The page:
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Physicists and Astronomers

Physicists and Astronomers
Quick Facts : Physicists and Astronomers*
2010 Median Pay$105,430
Entry Level EducationDoctoral or professional degree
Work Experience in Related OccupationNone
Number of Jobs, 201220,600
Job Outlook14% (About as fast as average)
Employment Change2,800

Physicists and astronomers study the fundamental nature of the universe, ranging from the vastness of space to the smallest of subatomic particles. They develop new technologies, methods, and theories based on the results of their research to deepen our understanding of how things work and contribute to innovative, real-world applications.

What Physicists and Astronomers Do

  • Develop scientific theories and models to explain the properties of the natural world, such as atom formation
  • Plan and conduct scientific experiments and studies to test theories and discover properties of matter and energy
  • Design scientific equipment, such as telescopes and lasers
  • Develop computer software to analyze and model data
  • Write scientific papers that may be published in scholarly journals
  • Present research findings at scientific conferences and lectures

Work Environment

Physicists and astronomers spend much of their time working in offices, but they also conduct research in laboratories and observatories. Most physicists and astronomers work full time.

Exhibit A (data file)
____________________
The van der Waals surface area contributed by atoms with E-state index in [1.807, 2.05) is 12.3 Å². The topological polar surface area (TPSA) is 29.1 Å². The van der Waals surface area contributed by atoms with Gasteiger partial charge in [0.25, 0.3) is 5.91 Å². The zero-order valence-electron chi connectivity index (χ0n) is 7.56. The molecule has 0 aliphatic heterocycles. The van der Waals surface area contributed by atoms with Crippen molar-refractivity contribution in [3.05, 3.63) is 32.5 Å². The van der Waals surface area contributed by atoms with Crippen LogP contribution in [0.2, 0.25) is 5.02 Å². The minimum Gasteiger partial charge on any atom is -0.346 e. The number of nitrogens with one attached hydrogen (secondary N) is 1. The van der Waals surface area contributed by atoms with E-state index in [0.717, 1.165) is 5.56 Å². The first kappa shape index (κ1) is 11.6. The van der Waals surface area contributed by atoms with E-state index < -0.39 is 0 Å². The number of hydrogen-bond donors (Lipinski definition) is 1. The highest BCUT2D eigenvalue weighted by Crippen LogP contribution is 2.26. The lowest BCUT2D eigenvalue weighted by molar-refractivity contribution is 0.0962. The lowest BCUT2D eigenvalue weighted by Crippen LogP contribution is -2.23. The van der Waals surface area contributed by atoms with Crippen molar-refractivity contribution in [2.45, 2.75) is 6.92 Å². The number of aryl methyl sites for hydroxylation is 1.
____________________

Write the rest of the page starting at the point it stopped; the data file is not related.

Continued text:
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Job Outlook

Employment of physicists and astronomers is expected to increase by 14 percent from 2010 to 2020 with the growing demand for them at colleges and universities and national laboratories.
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The average salary of physicists was $106,370 in May 2010.
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Physicists and Astronomers*
Average Annual Salary, May 2010

Physicists and Astronomers


Life, Physical, and Social Science Occupations


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Physicists and Astronomers*
Percent Change in Employment

Physicists and Astronomers


Life, Physical, and Social Science Occupations


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Becoming a Physicists and Astronomers

Physicists and astronomers need a Ph.D. for most jobs. After receiving a Ph.D. in physics or astronomy, many begin their careers in a temporary postdoctoral research position, which typically lasts 2 to 3 years.
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